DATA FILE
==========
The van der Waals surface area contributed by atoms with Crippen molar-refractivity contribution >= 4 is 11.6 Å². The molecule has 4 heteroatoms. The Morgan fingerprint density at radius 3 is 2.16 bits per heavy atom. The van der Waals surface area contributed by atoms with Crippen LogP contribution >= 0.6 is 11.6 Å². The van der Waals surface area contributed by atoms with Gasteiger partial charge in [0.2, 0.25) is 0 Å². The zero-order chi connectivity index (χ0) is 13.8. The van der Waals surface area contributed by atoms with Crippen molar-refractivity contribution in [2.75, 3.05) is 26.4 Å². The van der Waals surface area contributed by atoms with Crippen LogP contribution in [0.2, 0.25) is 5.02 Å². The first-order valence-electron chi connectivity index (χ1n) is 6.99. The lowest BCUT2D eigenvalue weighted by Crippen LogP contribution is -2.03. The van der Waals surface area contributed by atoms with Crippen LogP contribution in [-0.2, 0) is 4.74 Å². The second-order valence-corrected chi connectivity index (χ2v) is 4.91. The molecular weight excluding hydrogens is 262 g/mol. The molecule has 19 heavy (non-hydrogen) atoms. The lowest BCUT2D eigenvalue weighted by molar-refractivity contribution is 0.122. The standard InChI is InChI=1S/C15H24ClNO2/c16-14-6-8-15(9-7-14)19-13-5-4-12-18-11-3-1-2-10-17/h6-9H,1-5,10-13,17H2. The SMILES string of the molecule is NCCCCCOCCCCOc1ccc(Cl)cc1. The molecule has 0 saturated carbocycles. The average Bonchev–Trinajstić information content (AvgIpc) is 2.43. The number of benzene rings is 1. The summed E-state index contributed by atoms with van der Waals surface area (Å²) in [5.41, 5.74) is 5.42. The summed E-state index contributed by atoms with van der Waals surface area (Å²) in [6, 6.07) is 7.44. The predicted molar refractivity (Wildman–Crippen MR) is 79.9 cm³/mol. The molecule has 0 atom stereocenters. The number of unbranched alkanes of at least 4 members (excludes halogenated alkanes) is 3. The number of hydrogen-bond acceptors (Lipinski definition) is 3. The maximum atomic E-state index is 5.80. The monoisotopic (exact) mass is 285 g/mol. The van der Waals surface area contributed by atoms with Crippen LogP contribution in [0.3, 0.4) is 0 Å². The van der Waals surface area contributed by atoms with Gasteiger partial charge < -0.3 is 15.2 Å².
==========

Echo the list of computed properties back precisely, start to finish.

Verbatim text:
The van der Waals surface area contributed by atoms with Crippen molar-refractivity contribution >= 4 is 11.6 Å². The molecule has 4 heteroatoms. The Morgan fingerprint density at radius 3 is 2.16 bits per heavy atom. The van der Waals surface area contributed by atoms with Crippen LogP contribution >= 0.6 is 11.6 Å². The van der Waals surface area contributed by atoms with Gasteiger partial charge in [0.2, 0.25) is 0 Å². The zero-order chi connectivity index (χ0) is 13.8. The van der Waals surface area contributed by atoms with Crippen molar-refractivity contribution in [2.75, 3.05) is 26.4 Å². The van der Waals surface area contributed by atoms with Crippen LogP contribution in [0.2, 0.25) is 5.02 Å². The first-order valence-electron chi connectivity index (χ1n) is 6.99. The lowest BCUT2D eigenvalue weighted by Crippen LogP contribution is -2.03. The van der Waals surface area contributed by atoms with Crippen LogP contribution in [-0.2, 0) is 4.74 Å². The second-order valence-corrected chi connectivity index (χ2v) is 4.91. The molecular weight excluding hydrogens is 262 g/mol. The molecule has 19 heavy (non-hydrogen) atoms. The lowest BCUT2D eigenvalue weighted by molar-refractivity contribution is 0.122. The standard InChI is InChI=1S/C15H24ClNO2/c16-14-6-8-15(9-7-14)19-13-5-4-12-18-11-3-1-2-10-17/h6-9H,1-5,10-13,17H2. The SMILES string of the molecule is NCCCCCOCCCCOc1ccc(Cl)cc1. The molecule has 0 saturated carbocycles. The average Bonchev–Trinajstić information content (AvgIpc) is 2.43. The number of benzene rings is 1. The summed E-state index contributed by atoms with van der Waals surface area (Å²) in [5.41, 5.74) is 5.42. The summed E-state index contributed by atoms with van der Waals surface area (Å²) in [6, 6.07) is 7.44. The predicted molar refractivity (Wildman–Crippen MR) is 79.9 cm³/mol. The molecule has 0 atom stereocenters. The number of unbranched alkanes of at least 4 members (excludes halogenated alkanes) is 3. The number of hydrogen-bond acceptors (Lipinski definition) is 3. The maximum atomic E-state index is 5.80. The monoisotopic (exact) mass is 285 g/mol. The van der Waals surface area contributed by atoms with Crippen LogP contribution in [0.3, 0.4) is 0 Å². The van der Waals surface area contributed by atoms with Gasteiger partial charge < -0.3 is 15.2 Å².